By Jacqueline Sit, NEWS 9
OKLAHOMA CITY - Changes in federal highways funding could lead to delays in state construction projects, officials said.
Ninety percent of Oklahoma highway and bridge projects are paid for using federal funds. Even the Interstate 40 Crosstown relocation project could be put on the back burner if state officials don't find a solution or more money soon.
"I know that at least a dozen people at the department have lost sleep over this, literally," ODOT spokesperson Terri Angier said.
Angier isn't sleeping much these days either.
"It's fairly devastating news for Oklahoma," Angier said.
Late on Friday, a notice came in warning the Federal Highway Trust Fund will dry up at the end of this month.
The federal government blames high gas prices, less driving and lower gasoline tax revenue for a $200 million shortfall.
Since federal funding pays for almost all bridge and highway projects in Oklahoma, the state could now be stuck with more of the bill, which could lead to more delays.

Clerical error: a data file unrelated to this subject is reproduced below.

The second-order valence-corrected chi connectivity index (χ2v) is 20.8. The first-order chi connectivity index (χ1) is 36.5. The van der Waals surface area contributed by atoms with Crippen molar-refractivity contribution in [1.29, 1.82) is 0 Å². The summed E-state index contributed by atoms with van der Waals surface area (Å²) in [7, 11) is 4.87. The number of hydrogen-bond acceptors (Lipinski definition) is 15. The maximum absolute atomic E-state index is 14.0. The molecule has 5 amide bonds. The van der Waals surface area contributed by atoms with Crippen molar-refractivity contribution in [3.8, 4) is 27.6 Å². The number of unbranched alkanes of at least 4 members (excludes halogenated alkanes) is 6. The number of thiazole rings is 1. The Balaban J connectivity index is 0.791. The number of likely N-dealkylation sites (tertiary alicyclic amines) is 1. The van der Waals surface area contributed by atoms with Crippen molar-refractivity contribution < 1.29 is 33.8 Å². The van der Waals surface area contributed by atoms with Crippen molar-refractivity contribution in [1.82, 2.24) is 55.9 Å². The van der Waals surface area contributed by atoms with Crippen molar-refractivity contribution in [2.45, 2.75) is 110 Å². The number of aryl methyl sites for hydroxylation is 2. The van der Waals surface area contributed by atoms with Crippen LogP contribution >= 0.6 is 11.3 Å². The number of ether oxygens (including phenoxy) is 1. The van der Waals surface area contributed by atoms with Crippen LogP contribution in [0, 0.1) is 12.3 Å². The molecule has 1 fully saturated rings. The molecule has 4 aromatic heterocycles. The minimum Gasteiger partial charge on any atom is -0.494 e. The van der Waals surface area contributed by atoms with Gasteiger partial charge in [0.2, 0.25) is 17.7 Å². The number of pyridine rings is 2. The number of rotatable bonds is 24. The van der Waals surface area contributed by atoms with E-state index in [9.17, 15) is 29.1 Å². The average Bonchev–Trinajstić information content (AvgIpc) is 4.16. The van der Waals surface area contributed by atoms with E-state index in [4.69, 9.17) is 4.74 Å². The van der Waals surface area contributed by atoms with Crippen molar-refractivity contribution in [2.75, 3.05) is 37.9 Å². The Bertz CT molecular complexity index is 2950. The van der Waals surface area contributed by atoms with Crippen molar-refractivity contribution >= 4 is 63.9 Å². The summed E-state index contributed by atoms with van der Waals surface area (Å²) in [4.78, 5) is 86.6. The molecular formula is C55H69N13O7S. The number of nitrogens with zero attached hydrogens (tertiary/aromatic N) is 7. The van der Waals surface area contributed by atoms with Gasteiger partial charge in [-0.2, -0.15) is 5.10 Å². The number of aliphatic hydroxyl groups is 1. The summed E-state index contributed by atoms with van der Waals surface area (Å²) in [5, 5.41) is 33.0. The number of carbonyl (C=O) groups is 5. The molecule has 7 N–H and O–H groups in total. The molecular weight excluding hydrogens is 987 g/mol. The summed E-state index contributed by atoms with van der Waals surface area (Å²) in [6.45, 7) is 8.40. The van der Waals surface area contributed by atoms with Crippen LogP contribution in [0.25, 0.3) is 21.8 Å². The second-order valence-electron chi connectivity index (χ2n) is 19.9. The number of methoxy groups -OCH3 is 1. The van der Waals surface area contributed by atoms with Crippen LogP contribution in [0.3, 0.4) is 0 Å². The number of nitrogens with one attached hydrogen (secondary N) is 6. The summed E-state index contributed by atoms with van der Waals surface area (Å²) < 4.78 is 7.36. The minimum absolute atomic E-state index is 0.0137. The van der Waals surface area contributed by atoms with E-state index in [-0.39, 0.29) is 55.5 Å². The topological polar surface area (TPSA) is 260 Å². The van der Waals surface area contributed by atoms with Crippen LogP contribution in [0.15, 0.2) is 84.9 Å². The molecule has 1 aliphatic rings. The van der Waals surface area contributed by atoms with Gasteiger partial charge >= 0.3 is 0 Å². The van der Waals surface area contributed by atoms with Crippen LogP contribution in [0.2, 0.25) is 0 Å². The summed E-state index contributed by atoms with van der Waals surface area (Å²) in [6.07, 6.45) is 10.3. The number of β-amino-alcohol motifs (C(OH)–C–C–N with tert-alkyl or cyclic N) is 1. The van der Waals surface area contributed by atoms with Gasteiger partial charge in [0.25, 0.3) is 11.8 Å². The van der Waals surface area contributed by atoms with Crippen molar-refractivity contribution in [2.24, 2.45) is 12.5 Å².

"Basically it simply means you go enter into contract and send us a bill and we'll see how much we can pay," Angier said.
Normally, the federal government reimburses ODOT for construction projects on a daily basis, but this shortfall puts the repayments on a weekly basis.
"Even at that, it's only a portion of the reimbursements," Angier said.
Many are wondering if the shortfalls will make ODOT pull the plug on projects like the long anticipated I-40 Crosstown Bridge or the proposed I-40 Pedestrian Bridge.
"You can see that it's not just one or two programs. Any impact it'll have, it'll affect all projects," Angier said.
ODOT spent the weekend crunching numbers and brainstorming a plan of action they will carry to the Oklahoma Transportation Commission on Monday.